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In order to be able to effectively reverse assembly one needs to understand how different compilers work, and what are the common code generation patterns. If you do not know them, you spent much more time figuring out something that is simply an artifact of compiler code generation.

Given the above, I'd like to understand meaning of the following code. It's from lzham_codec library but as you will see in a moment it's not specific to it. I clone this git repo and then I compile the code with VS2015. I set a breakpoint to lzham_codec\lzhamdll\lzham_api.cpp (line 9)

Then I run lzhamtest and the breakpoint hits. I open the Disassembly window, and here is what I see:

enter image description here

This is an awful lot of code for a function that simply returns a constant. What is all this code for?

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    Try to provide the asm code in text characters when it is as short as your example, providing an image makes it non-machine readable and you cannot copy/paste it easily for further analysis. – perror Sep 9 '15 at 6:23
  • This is most likely a debug build as it fills the stack space with 0xCC and lacks some basic optimizations (e.g. removal of unnecessary push/pop sequences). – newgre Sep 9 '15 at 7:40
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I'll assume you have a general understanding of the x86 processor architecture, registers, and how the stack works. If you don't, there are a lot of introductions, tutorials, and books out there, which explain things much better than I could in this post.

The first 2 and last 3 instructions are standard function entry/exit code:

push ebp
mov ebp, esp
....
mov esp, ebp
pop ebp
ret

they set up the stack for the function, resp. undo this and return to the caller.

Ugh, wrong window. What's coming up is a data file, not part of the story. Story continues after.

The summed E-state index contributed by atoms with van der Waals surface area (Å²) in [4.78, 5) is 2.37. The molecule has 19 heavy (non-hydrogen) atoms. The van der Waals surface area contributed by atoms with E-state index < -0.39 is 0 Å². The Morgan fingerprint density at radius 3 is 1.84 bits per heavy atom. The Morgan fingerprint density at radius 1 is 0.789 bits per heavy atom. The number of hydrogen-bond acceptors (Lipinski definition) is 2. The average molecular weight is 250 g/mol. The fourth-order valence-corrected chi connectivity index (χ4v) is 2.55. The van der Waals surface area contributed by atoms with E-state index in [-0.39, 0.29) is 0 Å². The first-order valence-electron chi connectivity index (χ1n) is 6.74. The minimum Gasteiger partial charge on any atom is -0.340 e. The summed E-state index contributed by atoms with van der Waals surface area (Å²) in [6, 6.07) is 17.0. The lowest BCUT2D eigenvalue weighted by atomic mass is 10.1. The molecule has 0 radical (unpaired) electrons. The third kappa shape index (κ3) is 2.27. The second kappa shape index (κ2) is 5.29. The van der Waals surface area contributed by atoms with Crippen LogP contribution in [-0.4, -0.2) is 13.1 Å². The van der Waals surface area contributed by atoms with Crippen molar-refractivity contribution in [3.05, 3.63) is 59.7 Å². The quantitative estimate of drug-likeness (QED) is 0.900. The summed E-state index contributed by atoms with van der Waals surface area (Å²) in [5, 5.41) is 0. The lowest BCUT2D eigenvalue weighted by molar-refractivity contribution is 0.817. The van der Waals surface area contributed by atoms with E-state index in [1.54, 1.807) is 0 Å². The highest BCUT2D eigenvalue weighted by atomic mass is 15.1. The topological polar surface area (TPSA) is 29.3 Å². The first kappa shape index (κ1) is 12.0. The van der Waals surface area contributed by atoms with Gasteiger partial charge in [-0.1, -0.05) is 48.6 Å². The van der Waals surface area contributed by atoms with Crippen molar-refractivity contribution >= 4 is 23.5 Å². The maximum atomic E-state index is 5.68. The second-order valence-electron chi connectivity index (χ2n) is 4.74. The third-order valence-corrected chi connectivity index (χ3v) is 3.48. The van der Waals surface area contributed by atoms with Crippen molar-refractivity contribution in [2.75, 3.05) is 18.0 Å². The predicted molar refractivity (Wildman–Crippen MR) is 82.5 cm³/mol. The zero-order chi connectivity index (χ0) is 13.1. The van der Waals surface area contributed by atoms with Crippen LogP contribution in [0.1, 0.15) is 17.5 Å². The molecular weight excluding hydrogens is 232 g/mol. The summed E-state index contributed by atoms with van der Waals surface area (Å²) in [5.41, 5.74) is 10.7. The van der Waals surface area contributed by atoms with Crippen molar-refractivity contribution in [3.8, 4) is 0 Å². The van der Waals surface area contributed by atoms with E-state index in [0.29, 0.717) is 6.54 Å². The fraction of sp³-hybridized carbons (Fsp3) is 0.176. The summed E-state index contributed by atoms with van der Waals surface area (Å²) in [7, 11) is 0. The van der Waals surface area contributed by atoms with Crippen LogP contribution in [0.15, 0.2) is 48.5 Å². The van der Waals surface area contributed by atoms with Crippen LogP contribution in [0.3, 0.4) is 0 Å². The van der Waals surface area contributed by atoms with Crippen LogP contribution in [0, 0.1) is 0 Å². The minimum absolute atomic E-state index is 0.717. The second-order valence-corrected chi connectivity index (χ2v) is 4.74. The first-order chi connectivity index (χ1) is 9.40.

sub esp, 0C0h

makes space for 192 (0xC0) bytes of local variables on the stack.

The push and pop instructions save registers to the stack that get clobbered by the function, and restore them afterwards:

push ebx
push esi
push edi
...
pop edi
pop esi
pop ebx

Note that ebx and esi aren't even touched by the rest of the code. But it seems you compiled without optimizations; the abi states that these registers shouldn't be changed by procedures, so the compiler saves them, and without optimizations, it doesn't realize it doesn't need them later and doesn't remove the push? /pop` from the code.

lea edi, [ebp-0C0h]
mov ecx, 30h
mov eax, 0cccccccch
rep stos dword ptr es:[edi]

This fills all local variables with 0xCCCCCCCC, but your C code shows no reason for that. Maybe it has to do with some variable declarations that isn't shown in the code, or maybe the compiler just initializes local variables to 0xCCCCCCCC to prevent "uninitialized variables have undefined values, don't let the code assume they are zero" errors.

What remains is

mov eax,1010h

which is the return instruction - function results are generally returned in the eax register, and 0x1010 seems to be what LZHAM_DLL_VERSION is defined to.

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    I assume it was compiled with /RTCs which we produce code to initialize the stack. – broadway Sep 9 '15 at 5:31
  • Thank you. Nope, no local variables. Do you know why it's 96 bytes and not say 72 or 144? Also do you know why only part of allocated stack memory is filled by cccccccc and not the whole space? – Andrew Savinykh Sep 9 '15 at 6:05
  • And also, how 0C0h from the code becomes 96 (0x60) in your answer? Is this a typo? – Andrew Savinykh Sep 9 '15 at 6:07
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    Sorry, this was due to not having had coffee yet this morning. It's 30h (=48) times 4 bytes (dword), so it's C0h (=192) bytes, so it's all of the allocated stack. – Guntram Blohm Sep 9 '15 at 6:26
  • The 0xCCCCCCCC are, as @broadway rightfully pointed out, the result of the /RTC switch - which is a default for Debug builds, which also turn off optimizations. – user45891 Sep 9 '15 at 10:58

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